This is my life now: wandering between two callings, my ministry and my retirement—which is, wherever I find myself? This is a classic example of the transition between one part of life and another; between a familiar routine and the discovery of a new one I have yet to create. I’ve written about transition a number of times in my 17 years here, and accompanied others on the same journey. We all find ourselves in the in-between time.
The prospect of stepping away from my calling is daunting. And yet it offers promise as well as return.
I trust that your love supports me, and I know my faith does. Else what would I have been sharing with you all these years? Where am I going now? I am in no hurry because I have learned to trust processes that take time. It will take time for me to let go of the endless planning of calendars, to stop looking to be sure I’ve not forgotten one of you, to reflect for weeks on scripture before I deliver a sermon.
But I long for rest. Long conversations that nourish my soul. Worshiping in other churches or sometimes, nowhere at all, until the winter of 2016. Then we will return. This is our community, our safe place and our growing edge, where God calls us beyond the familiar to the new. We’ll be back.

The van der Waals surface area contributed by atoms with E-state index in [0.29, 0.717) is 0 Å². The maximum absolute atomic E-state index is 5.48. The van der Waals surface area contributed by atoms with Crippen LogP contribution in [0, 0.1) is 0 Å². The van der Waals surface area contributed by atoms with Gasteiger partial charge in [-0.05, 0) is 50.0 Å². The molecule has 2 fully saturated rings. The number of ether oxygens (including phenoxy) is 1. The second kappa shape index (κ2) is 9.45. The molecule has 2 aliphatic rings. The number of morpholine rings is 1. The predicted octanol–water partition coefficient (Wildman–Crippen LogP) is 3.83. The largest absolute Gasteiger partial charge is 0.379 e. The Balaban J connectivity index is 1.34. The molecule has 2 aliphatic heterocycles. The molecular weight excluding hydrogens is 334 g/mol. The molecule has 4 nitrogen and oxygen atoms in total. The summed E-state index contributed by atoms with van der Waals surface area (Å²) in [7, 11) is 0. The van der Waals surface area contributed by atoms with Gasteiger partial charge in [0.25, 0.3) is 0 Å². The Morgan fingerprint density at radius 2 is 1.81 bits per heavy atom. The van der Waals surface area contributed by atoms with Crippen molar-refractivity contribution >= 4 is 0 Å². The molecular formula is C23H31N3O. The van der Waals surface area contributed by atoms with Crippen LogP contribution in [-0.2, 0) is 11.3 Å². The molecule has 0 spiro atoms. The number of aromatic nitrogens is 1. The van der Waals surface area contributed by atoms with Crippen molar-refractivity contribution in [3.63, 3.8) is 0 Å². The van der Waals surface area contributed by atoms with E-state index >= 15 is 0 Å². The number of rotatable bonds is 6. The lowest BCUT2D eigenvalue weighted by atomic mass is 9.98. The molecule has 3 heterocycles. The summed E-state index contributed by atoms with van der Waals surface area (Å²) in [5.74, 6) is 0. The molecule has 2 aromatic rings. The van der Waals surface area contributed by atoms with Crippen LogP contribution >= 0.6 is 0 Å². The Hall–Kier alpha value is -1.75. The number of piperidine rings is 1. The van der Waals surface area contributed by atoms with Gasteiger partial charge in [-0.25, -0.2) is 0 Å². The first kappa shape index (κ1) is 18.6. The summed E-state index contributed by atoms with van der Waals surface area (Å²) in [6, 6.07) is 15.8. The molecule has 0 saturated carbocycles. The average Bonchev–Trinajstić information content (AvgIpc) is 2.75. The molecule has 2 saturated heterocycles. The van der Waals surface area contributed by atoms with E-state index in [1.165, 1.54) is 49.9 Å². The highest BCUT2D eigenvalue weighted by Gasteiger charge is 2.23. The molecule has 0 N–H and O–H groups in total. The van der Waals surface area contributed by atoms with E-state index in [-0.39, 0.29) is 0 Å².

I look around the walls of my office at the watercolor from Jackie Brooks, a dream catcher I made at one of our Lenten retreats, the evocative picture of a tightrope walker, a collection of small crosses. I cherish the conversations that have flourished here, the groups that surprised me with their care for one another, and the sermons that have taken shape at this desk.
I love this space. It is a warm, safe and comfortable home away from home. But it is time to move on into the new and unexplored places where God entices Ardene and me to walk.
God never stops calling us—and you—forward into the unknown, where we find more in ourselves than we ever imagined. Since “...there is no path to God that is not first God’s path to us....”
...I trust the paths I follow will lead me home. (John S. Mogabgab, Weavings (July/August, 1992), 2)
This blog includes thoughts from various contributors at Seattle First Baptist